Unlike a JD degree, an LLM degree requires that you already have a valid law degree, either from the U.S. or from another country. It’s only one year, and you will often take classes with JD students. Most LLM’s focus on a particular specialty, like Real Estate, Securities, or Tax. For many prestigious programs, there is a heavy academic component, and you will need to complete a thesis to receive your degree.
The application process differs from the JD process. You don’t need to take the LSAT, but you may need to take a test of English proficiency if your native language isn’t English. You may be eligible to sit for the bar exam in most (but not all) states. Be sure to check the requirements of the state where you hope to practice.
The L.L.M. is perfect for you if you are one of the following:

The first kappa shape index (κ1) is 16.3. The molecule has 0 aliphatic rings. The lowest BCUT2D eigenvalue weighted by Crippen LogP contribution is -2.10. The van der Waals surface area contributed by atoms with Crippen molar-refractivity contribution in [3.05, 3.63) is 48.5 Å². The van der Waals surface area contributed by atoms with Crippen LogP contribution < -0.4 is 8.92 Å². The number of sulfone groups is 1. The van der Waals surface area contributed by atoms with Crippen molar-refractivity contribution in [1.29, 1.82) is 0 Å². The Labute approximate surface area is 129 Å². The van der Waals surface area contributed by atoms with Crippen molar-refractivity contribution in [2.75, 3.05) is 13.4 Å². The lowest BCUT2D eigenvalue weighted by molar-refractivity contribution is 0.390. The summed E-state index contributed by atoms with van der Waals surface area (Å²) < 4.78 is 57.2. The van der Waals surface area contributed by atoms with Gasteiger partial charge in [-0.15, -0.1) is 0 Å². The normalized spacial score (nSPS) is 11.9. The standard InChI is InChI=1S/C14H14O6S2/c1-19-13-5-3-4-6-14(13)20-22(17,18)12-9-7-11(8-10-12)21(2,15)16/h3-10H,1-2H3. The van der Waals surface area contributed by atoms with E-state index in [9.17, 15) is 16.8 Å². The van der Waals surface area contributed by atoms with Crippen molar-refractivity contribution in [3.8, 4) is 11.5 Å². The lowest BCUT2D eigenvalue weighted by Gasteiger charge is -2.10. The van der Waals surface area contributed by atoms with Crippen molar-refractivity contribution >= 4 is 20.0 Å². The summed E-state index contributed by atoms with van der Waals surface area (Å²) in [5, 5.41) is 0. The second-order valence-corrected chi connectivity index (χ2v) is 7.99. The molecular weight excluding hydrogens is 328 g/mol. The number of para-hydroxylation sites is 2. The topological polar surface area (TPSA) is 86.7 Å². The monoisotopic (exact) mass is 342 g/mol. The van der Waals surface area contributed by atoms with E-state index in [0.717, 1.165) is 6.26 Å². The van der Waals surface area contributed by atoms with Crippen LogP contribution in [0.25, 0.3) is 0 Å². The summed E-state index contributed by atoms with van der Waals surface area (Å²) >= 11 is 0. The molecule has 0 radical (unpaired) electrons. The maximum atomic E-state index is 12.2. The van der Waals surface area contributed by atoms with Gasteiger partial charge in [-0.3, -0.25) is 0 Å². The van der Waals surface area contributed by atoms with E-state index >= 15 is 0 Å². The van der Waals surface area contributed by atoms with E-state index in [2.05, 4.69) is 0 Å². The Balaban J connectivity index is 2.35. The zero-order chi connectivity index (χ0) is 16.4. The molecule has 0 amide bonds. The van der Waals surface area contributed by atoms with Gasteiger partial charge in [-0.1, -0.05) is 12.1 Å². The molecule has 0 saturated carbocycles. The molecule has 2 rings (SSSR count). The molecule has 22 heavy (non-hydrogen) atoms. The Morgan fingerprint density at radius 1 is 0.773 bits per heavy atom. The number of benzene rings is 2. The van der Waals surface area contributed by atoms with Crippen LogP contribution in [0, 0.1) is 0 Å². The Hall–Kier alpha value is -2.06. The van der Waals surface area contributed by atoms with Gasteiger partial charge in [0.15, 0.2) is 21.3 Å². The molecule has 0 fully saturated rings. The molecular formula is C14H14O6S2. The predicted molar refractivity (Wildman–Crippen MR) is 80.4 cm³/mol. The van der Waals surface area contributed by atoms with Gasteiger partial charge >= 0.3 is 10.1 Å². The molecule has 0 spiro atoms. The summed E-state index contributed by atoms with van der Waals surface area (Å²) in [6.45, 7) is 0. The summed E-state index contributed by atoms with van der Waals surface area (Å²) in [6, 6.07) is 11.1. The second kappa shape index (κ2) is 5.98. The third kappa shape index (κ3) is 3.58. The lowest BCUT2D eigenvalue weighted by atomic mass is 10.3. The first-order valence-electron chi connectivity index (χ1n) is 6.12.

• A foreign-educated lawyer who wants to work in the U.S. or gain knowledge of American laws. An L.L.M. from a prestigious school also improves your resume for American employers.
• A US- educated or foreign-educated lawyer who wants to get a tax L.L.M. Georgetown and NYU have excellent tax L.L.M. programs that are well respected by law firms. This is a degree that will enhance your profile and appeal as a tax attorney.
• If you already have a J.D. degree, you may want to consider a specialized L.L.M. degree in an area like tax, real estate, or intellectual property law. These degrees are a great way to enhance your current experience, prepare yourself for a career in teaching or academia, and upgrade your resume by attending a prestigious school.
An L.L.M. degree can be a valuable asset on your resume as well as a way for you to gain a more academic experience of the law. For applicants without an American J.D., the L.L.M. provides a pathway for you to attend an American law school and get the benefit of learning about the American legal system. For applicants with a J.D., the L.L.M. is a way to cement your knowledge of a particular specialty.
Jessica Pishko graduated with a J.D. from Harvard Law School and received an M.F.A. from Columbia University. She spent two years guiding students through the medical school application process at Columbia’s PostBac Program and teaches writing at all levels.